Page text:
Sidc f i

Figure 10. Types of entries observed for crabs in box trap (left) and dome trap (right).

Average times to entry after reaching the entrance were 12.3 minutes versus only 2 minutes, in box and dome traps respectively (Table 1). The average number of attempts was 13 in the box trap and only 1.3 in the dome trap, which demonstrates that crabs usually go into the latter in only one try (Vazquez Archdale et al. 2006a).

Table 1. Entry of Charybdis japonica into box and dome traps in tank experiment

Entrance type

Box trap (slit)

Dome trap (open)

No. of crabs at entrance



No. of crabs entering



No. of attempts (avg. and range)

13 (2-45)


Time to entry (avg. and range)(min)

12.3 (0.31-54.90)

2.0* (0.05-28.05)

Significantly different: *p < 0.05 and **p < 0.01.

Significantly different: *p < 0.05 and **p < 0.01.

From the behavior observations it was found that the shape of the trap and design of the entrances greatly affect the ingress rates of the target crabs. Open funnel entrances fitted in dome traps were more easily encountered because the crabs searched larger areas around the perimeter of the trap. Once at the entrance, all the crabs could ingress the trap by naturally crawling sideways in the direction of the bait. Conversely, the search areas around the box traps were smaller, and in several cases the crabs could not locate an entrance during their excursions; in addition, after reaching the entrance, the netting material and narrow slits hindered their ingress efforts and resulted in many crabs giving up.

After completing the observations on crab behavior around traps of different designs and elucidating some of the factors influencing their capture process, comparative fishing trials were required to test catching performance and to determine which trap design was best for capturing crabs and would be suitable for eradication purposes.

Fishing Trials Conducted in a Pond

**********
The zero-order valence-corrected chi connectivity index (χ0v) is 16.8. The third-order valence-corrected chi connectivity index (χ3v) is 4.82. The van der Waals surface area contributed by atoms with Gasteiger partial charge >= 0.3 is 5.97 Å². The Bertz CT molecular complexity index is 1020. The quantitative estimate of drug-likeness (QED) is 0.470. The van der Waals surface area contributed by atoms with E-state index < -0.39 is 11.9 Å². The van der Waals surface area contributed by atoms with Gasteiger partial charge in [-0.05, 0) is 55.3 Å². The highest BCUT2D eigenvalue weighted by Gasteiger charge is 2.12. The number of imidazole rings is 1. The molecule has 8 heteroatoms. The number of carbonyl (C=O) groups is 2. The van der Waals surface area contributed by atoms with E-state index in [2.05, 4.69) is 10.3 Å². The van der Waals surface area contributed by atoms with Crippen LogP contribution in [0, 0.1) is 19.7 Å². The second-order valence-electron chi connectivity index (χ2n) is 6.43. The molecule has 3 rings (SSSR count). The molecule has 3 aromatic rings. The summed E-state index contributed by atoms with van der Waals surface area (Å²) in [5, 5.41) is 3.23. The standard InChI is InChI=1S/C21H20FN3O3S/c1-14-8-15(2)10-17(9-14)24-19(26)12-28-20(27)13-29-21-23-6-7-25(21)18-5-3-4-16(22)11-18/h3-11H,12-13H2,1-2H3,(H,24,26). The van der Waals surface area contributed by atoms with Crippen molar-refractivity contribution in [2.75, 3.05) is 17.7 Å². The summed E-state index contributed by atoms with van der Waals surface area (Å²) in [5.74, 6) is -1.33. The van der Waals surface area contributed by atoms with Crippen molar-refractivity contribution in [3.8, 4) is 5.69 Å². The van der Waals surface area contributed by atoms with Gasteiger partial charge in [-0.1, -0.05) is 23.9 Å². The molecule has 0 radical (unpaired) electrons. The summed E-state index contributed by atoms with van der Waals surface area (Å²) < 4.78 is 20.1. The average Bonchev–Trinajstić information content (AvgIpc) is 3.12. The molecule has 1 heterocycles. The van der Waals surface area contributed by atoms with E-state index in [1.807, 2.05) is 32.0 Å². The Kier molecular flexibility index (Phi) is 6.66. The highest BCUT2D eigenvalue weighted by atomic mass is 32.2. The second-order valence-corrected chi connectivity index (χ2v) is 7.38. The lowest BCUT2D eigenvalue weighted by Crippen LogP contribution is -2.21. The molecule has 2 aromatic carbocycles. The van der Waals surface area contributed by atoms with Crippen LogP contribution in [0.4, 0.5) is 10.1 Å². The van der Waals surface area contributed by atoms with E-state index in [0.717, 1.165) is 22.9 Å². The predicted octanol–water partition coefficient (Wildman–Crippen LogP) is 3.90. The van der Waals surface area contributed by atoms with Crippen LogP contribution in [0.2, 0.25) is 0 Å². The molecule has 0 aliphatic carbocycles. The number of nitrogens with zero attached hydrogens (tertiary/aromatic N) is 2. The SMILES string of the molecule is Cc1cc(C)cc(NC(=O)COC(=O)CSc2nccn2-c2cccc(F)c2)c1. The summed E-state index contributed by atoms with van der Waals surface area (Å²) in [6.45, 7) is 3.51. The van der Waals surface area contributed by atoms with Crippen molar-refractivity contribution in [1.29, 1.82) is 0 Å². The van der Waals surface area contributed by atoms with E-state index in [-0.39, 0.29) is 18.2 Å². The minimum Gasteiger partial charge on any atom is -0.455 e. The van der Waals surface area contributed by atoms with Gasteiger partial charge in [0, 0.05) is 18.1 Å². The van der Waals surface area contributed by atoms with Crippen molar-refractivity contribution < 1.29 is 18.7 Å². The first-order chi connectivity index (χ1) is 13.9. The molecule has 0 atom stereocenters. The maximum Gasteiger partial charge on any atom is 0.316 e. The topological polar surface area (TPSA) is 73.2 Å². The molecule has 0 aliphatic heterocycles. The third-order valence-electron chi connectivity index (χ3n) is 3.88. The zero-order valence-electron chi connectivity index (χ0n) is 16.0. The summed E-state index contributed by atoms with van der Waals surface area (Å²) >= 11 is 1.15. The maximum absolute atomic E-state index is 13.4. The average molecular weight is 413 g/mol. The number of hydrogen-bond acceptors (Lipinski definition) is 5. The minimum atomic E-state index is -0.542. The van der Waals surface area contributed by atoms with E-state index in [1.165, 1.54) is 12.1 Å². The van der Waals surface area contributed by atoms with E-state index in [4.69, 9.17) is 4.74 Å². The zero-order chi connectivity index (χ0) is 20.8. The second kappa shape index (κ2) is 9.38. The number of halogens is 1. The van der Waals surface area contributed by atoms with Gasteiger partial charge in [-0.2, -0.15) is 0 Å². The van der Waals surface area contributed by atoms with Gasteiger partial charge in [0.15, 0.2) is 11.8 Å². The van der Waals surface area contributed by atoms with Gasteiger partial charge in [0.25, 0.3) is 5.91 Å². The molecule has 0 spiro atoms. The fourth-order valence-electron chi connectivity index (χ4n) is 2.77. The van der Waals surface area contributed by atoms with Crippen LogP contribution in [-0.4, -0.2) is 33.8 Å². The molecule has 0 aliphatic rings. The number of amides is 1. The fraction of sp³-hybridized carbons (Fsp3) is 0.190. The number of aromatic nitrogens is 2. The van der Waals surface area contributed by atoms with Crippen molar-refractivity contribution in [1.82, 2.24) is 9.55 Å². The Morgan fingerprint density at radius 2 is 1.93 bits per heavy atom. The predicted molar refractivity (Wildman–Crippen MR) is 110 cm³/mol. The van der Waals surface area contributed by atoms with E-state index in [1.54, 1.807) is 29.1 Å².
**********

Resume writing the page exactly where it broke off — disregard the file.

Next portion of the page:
To test the previous behavioral results, preliminary fishing trials were conducted in a large pond using box and dome traps (Vazquez Archdale and Kuwahara 2005). Unexpectedly, the catch of the box traps was more numerous than that of the dome traps, and this was attributed to differences in mesh size, entrance type and possibly the escape rates of the captured organisms from both trap designs. Additional trials employing a newly designed dome trap fitted with smaller mesh netting (2.3 cm) as opposed to the usual mesh netting (6cm), confirmed its superiority for capturing all sizes of swimming crabs (Fig. 11) (Vazquez Archdale et al. 2006b).

Figure 11. Side views of eradication dome trap with open funnels (mesh size 2.3 cm).

This variation of the dome design was also found ideal for eradication purposes, because the number of crabs in the catch was more numerous than the other two trap designs, regardless of the size of the crabs (Table 2).

Table 2. Catch of crabs and non-target organisms according to trap type

No. of organisms (proportion)

Table 2. Catch of crabs and non-target organisms according to trap type

No. of organisms (proportion)


Box trap

Dome trap (small mesh)

Dome trap (large mesh)

Swimming crab

390 (0.72)

517 (0.85)

76 (0.95)

Other crustaceans




Moray eel
























Non-target organisms

150 (0.28)

92 (0.15)

4 (0.05)

No. of traps